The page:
Xylophanes monzoni
Sphingidae Museum, Czech Republic

Xylophanes monzoni
zail-AH-fan-eesM MON-zon-eye
Haxaire & Eitschberger, 2003

Xylophanes monzoni male, Santa Rosa, Baja Verapaz, Guatemala,
courtesy of Jean Haxaire; http://sphingidae.myspecies.info/taxonomy/term/3005

This site has been created by Bill Oehlke. Comments, suggestions and/or additional information are welcomed by Bill.


Family: Sphingidae, Latreille, 1802
Subfamily: Macroglossinae, Harris, 1839
Tribe: Macroglossini, Harris, 1839
Genus: Xylophanes Boisduval, 1852 ...........
Species: monzoni Haxaire & Eitschberger, 2003


Xylophanes monzoni, [wingspan: males: mm, females: 78mm // forewing length: males: 41mm; females larger] flies in
Guatemala: Huehuetenango; Baja Verapaz;
Mexico: Chiapas; Yucatan; Quintana Roo;

Wiki: "The length of the forewings is about 41 millimetres (1.6 in). It is similar to Xylophanes falco, but generally darker, with a more diffuse pattern and less falcate forewings. Furthermore, the underside of the abdomen is lacking the two longitudinal grey lines. The forewing upperside is similar but the pale brown-beige area basad of the postmedian lines is covered with scattered black scales. The distal median line is almost reaching the discal spot, the basalmost postmedian line is straight and the postmedian and submarginal lines are less conspicuous against the ground colour. The submarginal and marginal bands are both very dark grey, almost black."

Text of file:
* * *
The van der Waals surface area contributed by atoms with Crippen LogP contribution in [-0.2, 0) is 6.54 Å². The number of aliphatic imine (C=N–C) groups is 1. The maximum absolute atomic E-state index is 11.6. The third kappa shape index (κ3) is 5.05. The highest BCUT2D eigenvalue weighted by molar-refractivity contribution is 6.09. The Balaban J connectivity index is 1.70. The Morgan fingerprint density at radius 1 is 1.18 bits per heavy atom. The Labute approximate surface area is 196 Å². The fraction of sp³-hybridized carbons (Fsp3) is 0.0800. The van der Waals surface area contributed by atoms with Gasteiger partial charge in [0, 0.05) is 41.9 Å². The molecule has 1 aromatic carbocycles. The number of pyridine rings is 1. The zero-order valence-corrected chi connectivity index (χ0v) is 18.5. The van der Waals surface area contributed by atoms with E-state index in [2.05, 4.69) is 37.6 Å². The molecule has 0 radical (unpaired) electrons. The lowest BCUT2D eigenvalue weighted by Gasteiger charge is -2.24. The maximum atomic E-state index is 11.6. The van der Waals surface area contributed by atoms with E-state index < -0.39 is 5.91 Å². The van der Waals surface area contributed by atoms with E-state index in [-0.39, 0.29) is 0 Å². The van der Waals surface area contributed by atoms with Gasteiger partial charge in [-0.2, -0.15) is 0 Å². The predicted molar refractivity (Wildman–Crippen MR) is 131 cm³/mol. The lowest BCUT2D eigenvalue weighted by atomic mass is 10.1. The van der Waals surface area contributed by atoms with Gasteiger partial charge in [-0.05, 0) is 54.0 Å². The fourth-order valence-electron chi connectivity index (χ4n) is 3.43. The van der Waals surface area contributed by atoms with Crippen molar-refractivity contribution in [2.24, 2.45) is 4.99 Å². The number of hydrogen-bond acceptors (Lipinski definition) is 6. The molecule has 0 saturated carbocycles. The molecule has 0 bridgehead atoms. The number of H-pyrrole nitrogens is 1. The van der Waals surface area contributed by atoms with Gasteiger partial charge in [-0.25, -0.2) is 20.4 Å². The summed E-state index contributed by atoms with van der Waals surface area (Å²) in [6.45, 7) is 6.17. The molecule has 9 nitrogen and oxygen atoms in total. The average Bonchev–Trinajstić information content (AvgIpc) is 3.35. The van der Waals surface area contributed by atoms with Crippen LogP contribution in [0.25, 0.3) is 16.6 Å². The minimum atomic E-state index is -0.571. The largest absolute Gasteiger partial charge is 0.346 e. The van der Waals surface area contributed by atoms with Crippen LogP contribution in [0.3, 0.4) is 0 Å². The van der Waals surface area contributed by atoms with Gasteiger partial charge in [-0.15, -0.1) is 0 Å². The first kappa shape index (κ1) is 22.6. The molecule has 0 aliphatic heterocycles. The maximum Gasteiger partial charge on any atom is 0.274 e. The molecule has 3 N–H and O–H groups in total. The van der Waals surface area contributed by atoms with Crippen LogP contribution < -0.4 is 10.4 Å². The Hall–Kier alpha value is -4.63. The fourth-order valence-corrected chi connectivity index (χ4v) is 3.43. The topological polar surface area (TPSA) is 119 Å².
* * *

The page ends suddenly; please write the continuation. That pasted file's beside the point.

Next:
Xylophanes monzoni adults fly in November in Guatemala. There are probably additional flight months.


Pupae probably wiggle to surface from subterranean chambers just prior to eclosion.

Xylophanes monzoni female, Guatemala,
courtesy of Sphingidae Museum, Czech Republic.


Females call in the males with a pheromone released from a gland at the tip of the abdomen.

The pronunciation of scientific names is troublesome for many. The "suggestion" at the top of the page is merely a suggestion. It is based on commonly accepted English pronunciation of Greek names and/or some fairly well accepted "rules" for latinized scientific names.

The suggested pronunciations, on this page and on other pages, are primarily put forward to assist those who hear with internal ears as they read.

There are many collectors from different countries whose intonations and accents would be different.

Jean Marie Cadiou writes, "When I say "Xylophanes" in English I pronounce it something like "Zailophanees", with the emphasis on the "o". The French pronounce it differently, something like "Kzeelophaness" with no emphasis, and the Germans yet in a different way..."

In Greek myth, Phanes is the golden winged Primordial Being who was hatched from the shining Cosmic Egg that was the source of the universe. He personifies light emerging from chaos.

"Xylo" is the Greek word for wood.

The specimen type for the genus Xylophanes is Xylophanes anubus. Perhaps ? when Hubner examined that species, the yellow-orange and brown tones of the forewings suggested wings of wood.

The species name "monzoni" is honourific for Jose Monzon.

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